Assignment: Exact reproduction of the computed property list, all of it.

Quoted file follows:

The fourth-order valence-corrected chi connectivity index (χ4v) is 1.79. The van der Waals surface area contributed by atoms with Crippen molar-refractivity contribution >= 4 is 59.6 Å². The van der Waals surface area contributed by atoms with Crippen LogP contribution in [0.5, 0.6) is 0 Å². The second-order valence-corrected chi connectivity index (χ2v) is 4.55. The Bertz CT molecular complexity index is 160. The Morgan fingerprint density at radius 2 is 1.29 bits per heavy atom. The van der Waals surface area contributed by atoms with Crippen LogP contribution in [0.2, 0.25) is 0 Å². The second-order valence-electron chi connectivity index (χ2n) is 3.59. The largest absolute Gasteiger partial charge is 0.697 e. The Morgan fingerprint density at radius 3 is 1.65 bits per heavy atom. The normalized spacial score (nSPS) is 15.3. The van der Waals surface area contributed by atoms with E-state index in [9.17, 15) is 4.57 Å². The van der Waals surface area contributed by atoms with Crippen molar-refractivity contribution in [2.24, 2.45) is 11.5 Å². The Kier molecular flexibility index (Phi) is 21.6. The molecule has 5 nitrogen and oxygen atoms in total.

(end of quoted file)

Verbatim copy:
The fourth-order valence-corrected chi connectivity index (χ4v) is 1.79. The van der Waals surface area contributed by atoms with Crippen molar-refractivity contribution >= 4 is 59.6 Å². The van der Waals surface area contributed by atoms with Crippen LogP contribution in [0.5, 0.6) is 0 Å². The second-order valence-corrected chi connectivity index (χ2v) is 4.55. The Bertz CT molecular complexity index is 160. The Morgan fingerprint density at radius 2 is 1.29 bits per heavy atom. The van der Waals surface area contributed by atoms with Crippen LogP contribution in [0.2, 0.25) is 0 Å². The second-order valence-electron chi connectivity index (χ2n) is 3.59. The largest absolute Gasteiger partial charge is 0.697 e. The Morgan fingerprint density at radius 3 is 1.65 bits per heavy atom. The normalized spacial score (nSPS) is 15.3. The van der Waals surface area contributed by atoms with E-state index in [9.17, 15) is 4.57 Å². The van der Waals surface area contributed by atoms with Crippen molar-refractivity contribution in [2.24, 2.45) is 11.5 Å². The Kier molecular flexibility index (Phi) is 21.6. The molecule has 5 nitrogen and oxygen atoms in total.